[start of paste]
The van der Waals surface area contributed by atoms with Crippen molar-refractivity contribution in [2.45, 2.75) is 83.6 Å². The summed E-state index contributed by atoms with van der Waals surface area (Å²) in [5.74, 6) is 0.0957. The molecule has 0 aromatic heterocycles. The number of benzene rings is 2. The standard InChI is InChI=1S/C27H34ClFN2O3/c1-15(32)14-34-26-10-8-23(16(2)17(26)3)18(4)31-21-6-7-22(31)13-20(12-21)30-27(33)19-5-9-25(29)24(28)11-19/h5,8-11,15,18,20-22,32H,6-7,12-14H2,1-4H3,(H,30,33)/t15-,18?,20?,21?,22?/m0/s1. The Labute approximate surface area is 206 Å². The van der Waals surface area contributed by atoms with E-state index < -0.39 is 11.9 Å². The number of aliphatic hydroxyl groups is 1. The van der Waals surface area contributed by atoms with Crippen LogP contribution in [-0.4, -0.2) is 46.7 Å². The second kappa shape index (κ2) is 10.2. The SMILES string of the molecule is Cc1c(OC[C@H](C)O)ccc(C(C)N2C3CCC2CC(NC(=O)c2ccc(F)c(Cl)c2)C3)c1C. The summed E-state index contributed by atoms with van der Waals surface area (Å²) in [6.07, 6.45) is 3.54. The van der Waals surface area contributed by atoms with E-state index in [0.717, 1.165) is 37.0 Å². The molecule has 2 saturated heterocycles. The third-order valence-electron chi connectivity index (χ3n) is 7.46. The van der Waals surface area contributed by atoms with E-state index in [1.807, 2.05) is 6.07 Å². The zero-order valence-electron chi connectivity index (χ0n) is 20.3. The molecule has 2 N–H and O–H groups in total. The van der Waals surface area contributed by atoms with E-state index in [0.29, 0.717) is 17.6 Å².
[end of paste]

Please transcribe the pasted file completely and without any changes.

The van der Waals surface area contributed by atoms with Crippen molar-refractivity contribution in [2.45, 2.75) is 83.6 Å². The summed E-state index contributed by atoms with van der Waals surface area (Å²) in [5.74, 6) is 0.0957. The molecule has 0 aromatic heterocycles. The number of benzene rings is 2. The standard InChI is InChI=1S/C27H34ClFN2O3/c1-15(32)14-34-26-10-8-23(16(2)17(26)3)18(4)31-21-6-7-22(31)13-20(12-21)30-27(33)19-5-9-25(29)24(28)11-19/h5,8-11,15,18,20-22,32H,6-7,12-14H2,1-4H3,(H,30,33)/t15-,18?,20?,21?,22?/m0/s1. The Labute approximate surface area is 206 Å². The van der Waals surface area contributed by atoms with E-state index < -0.39 is 11.9 Å². The number of aliphatic hydroxyl groups is 1. The van der Waals surface area contributed by atoms with Crippen LogP contribution in [-0.4, -0.2) is 46.7 Å². The second kappa shape index (κ2) is 10.2. The SMILES string of the molecule is Cc1c(OC[C@H](C)O)ccc(C(C)N2C3CCC2CC(NC(=O)c2ccc(F)c(Cl)c2)C3)c1C. The summed E-state index contributed by atoms with van der Waals surface area (Å²) in [6.07, 6.45) is 3.54. The van der Waals surface area contributed by atoms with E-state index in [0.717, 1.165) is 37.0 Å². The molecule has 2 saturated heterocycles. The third-order valence-electron chi connectivity index (χ3n) is 7.46. The van der Waals surface area contributed by atoms with E-state index in [1.807, 2.05) is 6.07 Å². The zero-order valence-electron chi connectivity index (χ0n) is 20.3. The molecule has 2 N–H and O–H groups in total. The van der Waals surface area contributed by atoms with E-state index in [0.29, 0.717) is 17.6 Å².